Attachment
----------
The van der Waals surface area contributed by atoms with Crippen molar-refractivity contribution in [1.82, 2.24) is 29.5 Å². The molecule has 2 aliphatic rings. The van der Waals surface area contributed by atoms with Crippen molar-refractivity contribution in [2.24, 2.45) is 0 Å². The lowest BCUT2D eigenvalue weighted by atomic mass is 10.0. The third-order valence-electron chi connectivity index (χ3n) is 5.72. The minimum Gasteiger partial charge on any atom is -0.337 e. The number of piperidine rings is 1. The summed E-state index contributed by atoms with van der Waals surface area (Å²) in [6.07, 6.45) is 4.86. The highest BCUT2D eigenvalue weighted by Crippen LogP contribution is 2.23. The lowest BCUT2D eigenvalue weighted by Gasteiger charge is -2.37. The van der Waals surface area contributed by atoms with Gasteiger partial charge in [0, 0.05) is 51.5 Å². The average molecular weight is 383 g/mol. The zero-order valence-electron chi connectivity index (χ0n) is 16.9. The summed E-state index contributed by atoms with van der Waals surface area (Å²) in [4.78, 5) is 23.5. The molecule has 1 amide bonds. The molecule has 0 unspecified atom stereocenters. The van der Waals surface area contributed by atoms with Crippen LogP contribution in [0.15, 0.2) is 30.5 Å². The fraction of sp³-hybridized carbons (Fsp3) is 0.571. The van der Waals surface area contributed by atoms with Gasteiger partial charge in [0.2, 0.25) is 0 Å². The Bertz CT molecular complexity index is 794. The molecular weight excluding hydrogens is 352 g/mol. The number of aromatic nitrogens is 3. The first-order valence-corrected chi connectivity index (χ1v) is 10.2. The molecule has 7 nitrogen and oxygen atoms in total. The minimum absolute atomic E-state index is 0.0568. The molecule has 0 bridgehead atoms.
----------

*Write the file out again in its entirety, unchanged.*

The van der Waals surface area contributed by atoms with Crippen molar-refractivity contribution in [1.82, 2.24) is 29.5 Å². The molecule has 2 aliphatic rings. The van der Waals surface area contributed by atoms with Crippen molar-refractivity contribution in [2.24, 2.45) is 0 Å². The lowest BCUT2D eigenvalue weighted by atomic mass is 10.0. The third-order valence-electron chi connectivity index (χ3n) is 5.72. The minimum Gasteiger partial charge on any atom is -0.337 e. The number of piperidine rings is 1. The summed E-state index contributed by atoms with van der Waals surface area (Å²) in [6.07, 6.45) is 4.86. The highest BCUT2D eigenvalue weighted by Crippen LogP contribution is 2.23. The lowest BCUT2D eigenvalue weighted by Gasteiger charge is -2.37. The van der Waals surface area contributed by atoms with Gasteiger partial charge in [0, 0.05) is 51.5 Å². The average molecular weight is 383 g/mol. The zero-order valence-electron chi connectivity index (χ0n) is 16.9. The summed E-state index contributed by atoms with van der Waals surface area (Å²) in [4.78, 5) is 23.5. The molecule has 1 amide bonds. The molecule has 0 unspecified atom stereocenters. The van der Waals surface area contributed by atoms with Crippen LogP contribution in [0.15, 0.2) is 30.5 Å². The fraction of sp³-hybridized carbons (Fsp3) is 0.571. The van der Waals surface area contributed by atoms with Gasteiger partial charge in [0.2, 0.25) is 0 Å². The Bertz CT molecular complexity index is 794. The molecular weight excluding hydrogens is 352 g/mol. The number of aromatic nitrogens is 3. The first-order valence-corrected chi connectivity index (χ1v) is 10.2. The molecule has 7 nitrogen and oxygen atoms in total. The minimum absolute atomic E-state index is 0.0568. The molecule has 0 bridgehead atoms.